On December 6, 2013, Scott Donnelly, Associate Head Coach since 2012, was named as the Cougars' fourth head coach. After leading the Cougars to an undefeated spring exhibition season, it was announced less than three weeks before the start of the 2014 regular season that Donnelly had been recruited away to a position with the U.S. Soccer Federation. He was replaced by seventh year goalkeepers coach Brian Jones and first year assistant coach David Korn, who were named co-head coaches.[57] After a rough start to the season, the Cougars finished the MVC regular season as the runnerup to Missouri State. They then beat Bradley and Missouri State in the MVC Tournament, for the school's first MVC title and a spot in the NCAA Division I Men's Soccer Championship for the first time since 1982[58] and advanced to the second round.[59]

Through 48 seasons, the men's teams have a record of 524–277–73.[60]

Following a nationwide search by a committee that had former head coaches Kevin Kalish and David Korn as consultants, on January 27, 2015 Mario Sanchez, the associate head coach of the Louisville Cardinals was introduced as the Cougars fifth head coach.[61]

Begun in 1982, the women's program has been a consistent winner under 7 head coaches (or coaching combos), who have garnered a record of 331–209–50, with 5 appearances in the NCAA playoffs.[62][63] The program is currently headed by Derek Burton, who has taken it into Division I in the Ohio Valley Conference.[64]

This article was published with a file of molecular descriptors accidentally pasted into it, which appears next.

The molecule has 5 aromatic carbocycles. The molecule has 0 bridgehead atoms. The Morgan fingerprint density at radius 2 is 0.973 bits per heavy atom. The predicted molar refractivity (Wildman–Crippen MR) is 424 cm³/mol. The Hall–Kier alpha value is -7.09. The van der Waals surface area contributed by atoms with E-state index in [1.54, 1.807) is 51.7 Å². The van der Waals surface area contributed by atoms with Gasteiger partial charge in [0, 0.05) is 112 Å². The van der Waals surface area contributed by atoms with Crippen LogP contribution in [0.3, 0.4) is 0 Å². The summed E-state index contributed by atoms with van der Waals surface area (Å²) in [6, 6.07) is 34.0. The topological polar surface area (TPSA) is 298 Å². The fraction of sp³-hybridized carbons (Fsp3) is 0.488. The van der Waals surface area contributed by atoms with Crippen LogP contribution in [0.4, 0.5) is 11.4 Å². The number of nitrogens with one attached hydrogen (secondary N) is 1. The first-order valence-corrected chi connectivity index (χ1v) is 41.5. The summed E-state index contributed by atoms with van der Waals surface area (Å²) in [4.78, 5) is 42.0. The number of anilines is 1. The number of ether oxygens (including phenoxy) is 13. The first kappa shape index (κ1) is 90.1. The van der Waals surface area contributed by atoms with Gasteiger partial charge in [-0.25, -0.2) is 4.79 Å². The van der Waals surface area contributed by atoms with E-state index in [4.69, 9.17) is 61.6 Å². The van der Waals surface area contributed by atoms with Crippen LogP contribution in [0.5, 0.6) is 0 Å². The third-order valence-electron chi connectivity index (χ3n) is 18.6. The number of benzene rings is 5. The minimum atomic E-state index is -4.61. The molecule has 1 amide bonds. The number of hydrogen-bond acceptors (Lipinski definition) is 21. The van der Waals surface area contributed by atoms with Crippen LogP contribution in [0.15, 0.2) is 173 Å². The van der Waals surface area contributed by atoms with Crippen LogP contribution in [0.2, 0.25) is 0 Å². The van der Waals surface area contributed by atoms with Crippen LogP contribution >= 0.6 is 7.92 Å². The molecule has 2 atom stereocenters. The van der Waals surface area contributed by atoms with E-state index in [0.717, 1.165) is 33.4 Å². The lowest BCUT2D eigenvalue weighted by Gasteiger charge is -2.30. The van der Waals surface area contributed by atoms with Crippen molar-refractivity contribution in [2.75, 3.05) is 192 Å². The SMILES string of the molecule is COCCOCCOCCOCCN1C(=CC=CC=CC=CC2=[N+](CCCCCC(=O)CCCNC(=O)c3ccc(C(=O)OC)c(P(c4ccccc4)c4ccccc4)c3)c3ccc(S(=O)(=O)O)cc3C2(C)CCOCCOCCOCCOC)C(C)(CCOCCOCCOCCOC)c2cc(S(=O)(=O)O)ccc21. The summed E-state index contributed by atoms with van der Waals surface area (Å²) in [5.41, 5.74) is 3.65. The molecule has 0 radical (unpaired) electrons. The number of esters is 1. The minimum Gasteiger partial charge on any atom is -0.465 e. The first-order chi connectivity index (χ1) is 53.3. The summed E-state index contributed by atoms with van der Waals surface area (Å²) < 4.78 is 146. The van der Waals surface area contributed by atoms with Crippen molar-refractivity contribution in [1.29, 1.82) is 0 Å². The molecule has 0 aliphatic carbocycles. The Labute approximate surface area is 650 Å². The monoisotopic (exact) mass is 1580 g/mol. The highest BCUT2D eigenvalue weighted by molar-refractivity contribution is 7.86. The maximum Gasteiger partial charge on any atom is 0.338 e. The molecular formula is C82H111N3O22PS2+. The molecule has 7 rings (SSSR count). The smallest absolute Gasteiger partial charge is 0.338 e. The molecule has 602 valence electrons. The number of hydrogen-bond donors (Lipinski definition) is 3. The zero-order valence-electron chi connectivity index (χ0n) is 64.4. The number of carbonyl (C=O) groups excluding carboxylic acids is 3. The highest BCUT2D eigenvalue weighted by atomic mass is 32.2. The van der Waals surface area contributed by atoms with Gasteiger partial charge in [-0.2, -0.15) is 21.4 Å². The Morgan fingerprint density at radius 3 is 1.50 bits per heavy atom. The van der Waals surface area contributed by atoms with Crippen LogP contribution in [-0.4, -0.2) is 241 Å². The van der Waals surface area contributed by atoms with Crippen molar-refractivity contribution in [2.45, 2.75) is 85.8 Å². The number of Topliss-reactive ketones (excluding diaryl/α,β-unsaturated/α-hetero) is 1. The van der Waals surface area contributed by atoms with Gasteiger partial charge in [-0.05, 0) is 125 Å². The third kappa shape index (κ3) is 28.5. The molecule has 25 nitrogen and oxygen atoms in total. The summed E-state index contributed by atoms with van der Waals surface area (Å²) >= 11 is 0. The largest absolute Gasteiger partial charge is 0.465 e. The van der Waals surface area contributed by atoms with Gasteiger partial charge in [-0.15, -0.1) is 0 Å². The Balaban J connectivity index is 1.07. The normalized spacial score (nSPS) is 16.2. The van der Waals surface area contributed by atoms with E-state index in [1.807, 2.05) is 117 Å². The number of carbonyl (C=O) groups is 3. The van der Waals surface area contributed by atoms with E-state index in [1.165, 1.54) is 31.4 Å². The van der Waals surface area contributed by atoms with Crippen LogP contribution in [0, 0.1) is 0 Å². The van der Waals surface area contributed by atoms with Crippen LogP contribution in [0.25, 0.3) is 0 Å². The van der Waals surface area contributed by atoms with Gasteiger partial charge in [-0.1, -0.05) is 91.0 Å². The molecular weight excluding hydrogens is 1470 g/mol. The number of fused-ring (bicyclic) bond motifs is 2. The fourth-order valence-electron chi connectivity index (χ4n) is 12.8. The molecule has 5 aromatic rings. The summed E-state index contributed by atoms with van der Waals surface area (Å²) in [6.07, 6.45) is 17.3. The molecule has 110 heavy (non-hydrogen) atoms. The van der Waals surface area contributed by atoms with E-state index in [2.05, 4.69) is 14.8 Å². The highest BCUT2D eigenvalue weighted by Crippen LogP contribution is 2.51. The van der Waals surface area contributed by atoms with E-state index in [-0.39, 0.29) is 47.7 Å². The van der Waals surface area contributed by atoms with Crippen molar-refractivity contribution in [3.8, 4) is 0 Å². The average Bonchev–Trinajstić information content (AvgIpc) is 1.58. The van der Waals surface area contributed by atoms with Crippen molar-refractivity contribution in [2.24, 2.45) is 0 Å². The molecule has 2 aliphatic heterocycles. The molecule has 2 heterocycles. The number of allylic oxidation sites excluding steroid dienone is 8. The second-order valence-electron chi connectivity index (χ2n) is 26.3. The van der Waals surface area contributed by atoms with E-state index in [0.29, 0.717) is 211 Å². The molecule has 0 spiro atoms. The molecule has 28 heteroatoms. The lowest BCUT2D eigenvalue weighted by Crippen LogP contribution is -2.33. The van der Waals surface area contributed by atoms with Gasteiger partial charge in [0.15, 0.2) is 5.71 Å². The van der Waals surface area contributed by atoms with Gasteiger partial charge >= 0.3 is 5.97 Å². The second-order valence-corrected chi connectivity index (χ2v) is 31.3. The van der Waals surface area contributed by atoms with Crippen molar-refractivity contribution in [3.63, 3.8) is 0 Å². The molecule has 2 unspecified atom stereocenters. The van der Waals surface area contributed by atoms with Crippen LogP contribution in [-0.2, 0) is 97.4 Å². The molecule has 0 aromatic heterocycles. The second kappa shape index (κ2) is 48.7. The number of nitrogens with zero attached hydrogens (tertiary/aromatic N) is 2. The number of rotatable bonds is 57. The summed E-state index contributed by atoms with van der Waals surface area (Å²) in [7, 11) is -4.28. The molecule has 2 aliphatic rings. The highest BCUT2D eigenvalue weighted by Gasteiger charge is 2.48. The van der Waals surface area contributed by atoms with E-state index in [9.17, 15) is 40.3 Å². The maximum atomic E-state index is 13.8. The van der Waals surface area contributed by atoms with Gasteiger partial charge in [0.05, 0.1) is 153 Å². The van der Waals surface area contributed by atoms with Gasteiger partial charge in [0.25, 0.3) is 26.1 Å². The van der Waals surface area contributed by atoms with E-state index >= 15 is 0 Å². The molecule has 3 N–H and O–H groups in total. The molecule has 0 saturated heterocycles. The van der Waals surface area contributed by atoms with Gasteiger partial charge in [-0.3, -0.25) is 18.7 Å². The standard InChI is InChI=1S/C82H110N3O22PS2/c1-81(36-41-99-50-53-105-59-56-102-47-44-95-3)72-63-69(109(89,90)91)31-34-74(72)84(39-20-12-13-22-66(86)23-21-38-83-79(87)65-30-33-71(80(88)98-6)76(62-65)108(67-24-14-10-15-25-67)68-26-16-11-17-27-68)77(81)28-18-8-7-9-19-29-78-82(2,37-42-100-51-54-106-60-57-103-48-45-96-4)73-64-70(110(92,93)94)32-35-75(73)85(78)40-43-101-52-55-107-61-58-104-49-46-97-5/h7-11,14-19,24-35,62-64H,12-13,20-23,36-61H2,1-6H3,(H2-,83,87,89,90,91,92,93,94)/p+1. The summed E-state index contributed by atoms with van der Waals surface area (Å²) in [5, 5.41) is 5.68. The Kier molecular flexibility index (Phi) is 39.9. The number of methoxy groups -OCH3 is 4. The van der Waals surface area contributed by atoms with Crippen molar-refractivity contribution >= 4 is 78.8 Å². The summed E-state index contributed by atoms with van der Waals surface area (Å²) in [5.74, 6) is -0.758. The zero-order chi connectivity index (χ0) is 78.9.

The 2014 women's squad tied for the OVC regular season title, earning the #2 seed in the conference tournament.[65] After trailing 5th seed Jacksonville State 2–0 in the championship game, the Cougars scored two late goals to tie, then won in extra time to advance to SIUE's first NCAA Division I Women's Soccer Championship.[66] At Lexington, the Cougars played Kentucky to a scoreless draw despite being heavily overmatched, but fell in a shootout 4–2 and ended the season with a record of 13–6–2.[67]

Softball[edit]

The SIUE softball program, has seen only 2 head coaches in its history. Cindy Jones (376–201, 1975–88) and Sandy Montgomery (914–464–2 since 1989) have combined for a record of 1260-642-2 record thru 2013, with 13 NCAA appearances.